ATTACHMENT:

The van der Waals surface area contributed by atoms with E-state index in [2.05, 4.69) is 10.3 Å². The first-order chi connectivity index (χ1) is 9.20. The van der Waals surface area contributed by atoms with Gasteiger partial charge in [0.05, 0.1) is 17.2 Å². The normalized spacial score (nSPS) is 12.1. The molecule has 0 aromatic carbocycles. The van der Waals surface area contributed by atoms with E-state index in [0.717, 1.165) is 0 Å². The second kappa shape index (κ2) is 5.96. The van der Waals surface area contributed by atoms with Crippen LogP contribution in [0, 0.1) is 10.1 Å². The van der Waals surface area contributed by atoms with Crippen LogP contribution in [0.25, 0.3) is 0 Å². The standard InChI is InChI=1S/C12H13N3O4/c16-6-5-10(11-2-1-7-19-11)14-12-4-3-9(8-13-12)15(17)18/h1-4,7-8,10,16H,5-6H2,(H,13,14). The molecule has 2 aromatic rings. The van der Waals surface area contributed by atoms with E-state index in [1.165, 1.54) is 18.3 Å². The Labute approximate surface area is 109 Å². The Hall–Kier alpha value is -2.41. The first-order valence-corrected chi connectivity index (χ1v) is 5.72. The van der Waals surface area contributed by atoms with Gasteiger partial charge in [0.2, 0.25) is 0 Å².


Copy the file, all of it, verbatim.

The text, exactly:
The van der Waals surface area contributed by atoms with E-state index in [2.05, 4.69) is 10.3 Å². The first-order chi connectivity index (χ1) is 9.20. The van der Waals surface area contributed by atoms with Gasteiger partial charge in [0.05, 0.1) is 17.2 Å². The normalized spacial score (nSPS) is 12.1. The molecule has 0 aromatic carbocycles. The van der Waals surface area contributed by atoms with E-state index in [0.717, 1.165) is 0 Å². The second kappa shape index (κ2) is 5.96. The van der Waals surface area contributed by atoms with Crippen LogP contribution in [0, 0.1) is 10.1 Å². The van der Waals surface area contributed by atoms with Crippen LogP contribution in [0.25, 0.3) is 0 Å². The standard InChI is InChI=1S/C12H13N3O4/c16-6-5-10(11-2-1-7-19-11)14-12-4-3-9(8-13-12)15(17)18/h1-4,7-8,10,16H,5-6H2,(H,13,14). The molecule has 2 aromatic rings. The van der Waals surface area contributed by atoms with E-state index in [1.165, 1.54) is 18.3 Å². The Labute approximate surface area is 109 Å². The Hall–Kier alpha value is -2.41. The first-order valence-corrected chi connectivity index (χ1v) is 5.72. The van der Waals surface area contributed by atoms with Gasteiger partial charge in [0.2, 0.25) is 0 Å².